4 questions with Ted Cruz on defunding Obamacare

Alex Pappas Political Reporter
Font Size:

Texas Sen. Ted Cruz has been among the most vocal Republican senators in pushing the latest strategy to defund Obamacare.

“Now is the best time,” Cruz said in an email interview with The Daily Caller.

Using this strategy, which is also favored by Utah Republican Sen. Mike Lee and Florida Republican Sen. Marco Rubio, lawmakers would refuse to vote for a continuing resolution to keep funding the federal government unless President Obama’s healthcare law is defunded as part of the legislation.

Under current law, the government is funded until Sept. 30, meaning a continuing resolution needs to be passed to keep the government from shutting down.

But inside the Republican Party, many lawmakers object to the strategy, saying it gives false hope because it simply won’t work. Without having control of the Senate or the presidency, such legislation would be impossible to pass.

The Daily Caller attempted to have a high-profile Republican on both sides of the debate answer four of the same questions about the strategy. While Cruz agreed to answer questions, no Republican that TheDC contacted on the other side of the issue would agree to do the same.

Through spokespeople, Sen. Tom Coburn of Oklahoma, Sen. Richard Burr of North Carolina, Sen. John McCain of Arizona, Wisconsin Rep. Paul Ryan and former White House aide Karl Rove all declined to participate. All have spoken out against the strategy.

Here are the four questions posed to Cruz by The Daily Caller:

What precisely is your strategy to defund Obamacare and what’s your best argument for employing this method?

Cruz: Now is the best time: There is bipartisan agreement that Obamacare isn’t working. It’s killing jobs, causing more and more Americans to be driven into part-time employment, causing employers to drop health insurance and dramatically increasing health insurance premiums. Even the unions — President Obama’s most reliable allies — are jumping ship.

The Constitution gives Congress the power of the purse, the most important check we have on an overreaching executive. Now is the best chance we have to exercise this power in order to defund Obamacare. It can be done as part of passing the Continuing Resolution (CR) — a piece of legislation that funds the government and must be renewed by September 30th.

The Continuing Resolution gives us real leverage to defund Obamacare. Fighting this fight won’t be easy, but it’s now or never. President Obama’s strategy is simple: on January 1, the subsidies kick in. President Obama wants to get as many Americans addicted to the subsidies because he knows that in modern times, no major entitlement has ever been implemented and then unwound. That’s why the administration announced that it won’t enforce eligibility requirements–essentially encouraging fraud and “liar loans”–because that way the most people possible will get addicted to the sugar.

To stop that from happening, the House should pass a new Continuing Resolution to fund the entire federal government except Obamacare. The House should include a rider in that bill that explicitly prohibits any federal dollars – discretionary and  mandatory – from being spent on it. Republicans control the House, and have already voted some 40 times to repeal Obamacare, so if we stand together, we can do this.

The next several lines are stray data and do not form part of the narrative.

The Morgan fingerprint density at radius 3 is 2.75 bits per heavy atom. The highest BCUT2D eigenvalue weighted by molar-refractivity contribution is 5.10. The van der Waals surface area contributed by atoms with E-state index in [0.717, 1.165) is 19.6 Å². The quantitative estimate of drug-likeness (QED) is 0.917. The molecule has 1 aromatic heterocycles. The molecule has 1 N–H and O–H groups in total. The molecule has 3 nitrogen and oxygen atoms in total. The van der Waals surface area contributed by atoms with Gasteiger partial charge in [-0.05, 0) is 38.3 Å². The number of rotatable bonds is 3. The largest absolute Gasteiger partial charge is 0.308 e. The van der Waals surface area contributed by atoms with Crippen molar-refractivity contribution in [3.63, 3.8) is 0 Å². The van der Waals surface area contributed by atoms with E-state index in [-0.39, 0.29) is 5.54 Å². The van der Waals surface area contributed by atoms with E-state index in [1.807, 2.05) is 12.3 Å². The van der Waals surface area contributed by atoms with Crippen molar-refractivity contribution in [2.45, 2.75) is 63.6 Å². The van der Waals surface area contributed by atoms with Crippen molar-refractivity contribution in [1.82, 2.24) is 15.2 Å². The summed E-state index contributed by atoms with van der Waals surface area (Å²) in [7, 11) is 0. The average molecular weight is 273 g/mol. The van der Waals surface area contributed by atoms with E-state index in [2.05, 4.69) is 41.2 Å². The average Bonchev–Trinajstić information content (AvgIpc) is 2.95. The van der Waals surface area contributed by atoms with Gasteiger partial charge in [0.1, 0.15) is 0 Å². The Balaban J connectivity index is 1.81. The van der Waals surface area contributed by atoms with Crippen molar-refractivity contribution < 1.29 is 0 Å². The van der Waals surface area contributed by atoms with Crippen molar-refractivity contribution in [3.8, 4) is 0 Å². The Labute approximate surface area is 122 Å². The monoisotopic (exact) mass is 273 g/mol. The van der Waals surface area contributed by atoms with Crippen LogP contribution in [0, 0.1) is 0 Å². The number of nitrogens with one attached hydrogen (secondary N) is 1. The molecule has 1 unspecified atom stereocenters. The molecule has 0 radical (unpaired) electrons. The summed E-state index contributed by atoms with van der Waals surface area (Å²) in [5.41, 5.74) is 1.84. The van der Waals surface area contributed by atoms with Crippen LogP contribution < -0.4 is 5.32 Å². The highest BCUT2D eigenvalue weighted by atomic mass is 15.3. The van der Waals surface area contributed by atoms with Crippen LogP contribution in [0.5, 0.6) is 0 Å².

Then the bill comes to the Senate. Republicans need just 41 votes to prevent Democrats from passing legislation that funds Obamacare – 45 Republicans in the Senate have already voted to repeal Obamacare, so if we stand together, we can do this also.

At that point, we simply have to continue to stand together and not blink. If Republicans are truly against Obamacare, they will not vote to fund it.

While the ultimate goal is to repeal the law in its entirety, defunding is a crucial step so we can stop the law from being implemented before Americans get hooked on the subsidies. We cannot just wait for Republicans to take back the Senate to repeal the law. We owe it to Americans to prevent as much of it from being implemented as possible right now.

If we hold 41 Republicans in the Senate or 218 Republicans in the House, we can win the fight because no Continuing Resolution can pass without our support.

And, for any Republicans who disagree, the following question is revealing: what is your alternative? All the various suggestions (delaying the individual mandate, removing the IRS from Obamacare) are fine and good — but none of them can happen before January 1. The House can have a symbolic vote on all of them, but Harry Reid will kill every one.

The only way to force passage is to condition the CR on defunding Obamacare.  Otherwise, the so-called alternatives don’t stop the subsidies on January 1; and, if it’s correct that, once implemented, it will never be unwound (and no Republican has effectively refuted that premise), then not fighting on the CR is effectively saying we surrender and will allow Obamacare to become a permanent feature of our economy, hurting jobs and growth in perpetuity.

Explain specifically how your strategy actually has a realistic chance of being successful?

Cruz: Republicans have the votes to make this possible. Moreover, the American public is increasingly  behind the effort — winning this fight is dependent on Americans standing up and holding their elected officials accountable to doing what’s in the people’s best interests.

Americans realize that Obamacare hurts jobs and economic growth, by penalizing full-time employment and raising taxes. They realize that it won’t bring down costs, that it will create longer wait times and scarcity of health services. They recognize it for the disaster it is and they don’t want it.